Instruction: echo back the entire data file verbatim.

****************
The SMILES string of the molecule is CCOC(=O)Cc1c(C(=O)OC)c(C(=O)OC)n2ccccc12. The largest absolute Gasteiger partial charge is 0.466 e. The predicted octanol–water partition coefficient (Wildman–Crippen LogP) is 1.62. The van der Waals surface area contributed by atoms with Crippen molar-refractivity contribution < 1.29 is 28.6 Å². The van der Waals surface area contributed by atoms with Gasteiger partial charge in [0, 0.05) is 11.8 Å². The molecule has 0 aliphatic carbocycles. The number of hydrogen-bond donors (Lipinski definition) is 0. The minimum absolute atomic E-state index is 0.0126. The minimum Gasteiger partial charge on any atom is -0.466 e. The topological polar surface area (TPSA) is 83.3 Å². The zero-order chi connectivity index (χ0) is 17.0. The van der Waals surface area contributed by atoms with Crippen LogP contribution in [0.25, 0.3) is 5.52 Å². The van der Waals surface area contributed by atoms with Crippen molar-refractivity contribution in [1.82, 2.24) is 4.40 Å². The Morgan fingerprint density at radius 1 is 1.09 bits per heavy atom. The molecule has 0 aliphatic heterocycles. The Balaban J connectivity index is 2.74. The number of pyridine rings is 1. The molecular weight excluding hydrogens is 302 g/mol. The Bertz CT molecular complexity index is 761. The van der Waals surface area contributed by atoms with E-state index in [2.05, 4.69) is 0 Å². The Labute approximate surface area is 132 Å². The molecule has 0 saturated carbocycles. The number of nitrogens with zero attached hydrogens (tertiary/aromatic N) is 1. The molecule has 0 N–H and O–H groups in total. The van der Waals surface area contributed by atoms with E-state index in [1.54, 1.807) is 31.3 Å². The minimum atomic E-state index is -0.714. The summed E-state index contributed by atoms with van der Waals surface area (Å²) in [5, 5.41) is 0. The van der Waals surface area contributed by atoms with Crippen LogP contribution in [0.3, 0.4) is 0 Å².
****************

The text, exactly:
The SMILES string of the molecule is CCOC(=O)Cc1c(C(=O)OC)c(C(=O)OC)n2ccccc12. The largest absolute Gasteiger partial charge is 0.466 e. The predicted octanol–water partition coefficient (Wildman–Crippen LogP) is 1.62. The van der Waals surface area contributed by atoms with Crippen molar-refractivity contribution < 1.29 is 28.6 Å². The van der Waals surface area contributed by atoms with Gasteiger partial charge in [0, 0.05) is 11.8 Å². The molecule has 0 aliphatic carbocycles. The number of hydrogen-bond donors (Lipinski definition) is 0. The minimum absolute atomic E-state index is 0.0126. The minimum Gasteiger partial charge on any atom is -0.466 e. The topological polar surface area (TPSA) is 83.3 Å². The zero-order chi connectivity index (χ0) is 17.0. The van der Waals surface area contributed by atoms with Crippen LogP contribution in [0.25, 0.3) is 5.52 Å². The van der Waals surface area contributed by atoms with Crippen molar-refractivity contribution in [1.82, 2.24) is 4.40 Å². The Morgan fingerprint density at radius 1 is 1.09 bits per heavy atom. The molecule has 0 aliphatic heterocycles. The Balaban J connectivity index is 2.74. The number of pyridine rings is 1. The molecular weight excluding hydrogens is 302 g/mol. The Bertz CT molecular complexity index is 761. The van der Waals surface area contributed by atoms with E-state index in [2.05, 4.69) is 0 Å². The Labute approximate surface area is 132 Å². The molecule has 0 saturated carbocycles. The number of nitrogens with zero attached hydrogens (tertiary/aromatic N) is 1. The molecule has 0 N–H and O–H groups in total. The van der Waals surface area contributed by atoms with E-state index in [1.54, 1.807) is 31.3 Å². The minimum atomic E-state index is -0.714. The summed E-state index contributed by atoms with van der Waals surface area (Å²) in [5, 5.41) is 0. The van der Waals surface area contributed by atoms with Crippen LogP contribution in [0.3, 0.4) is 0 Å².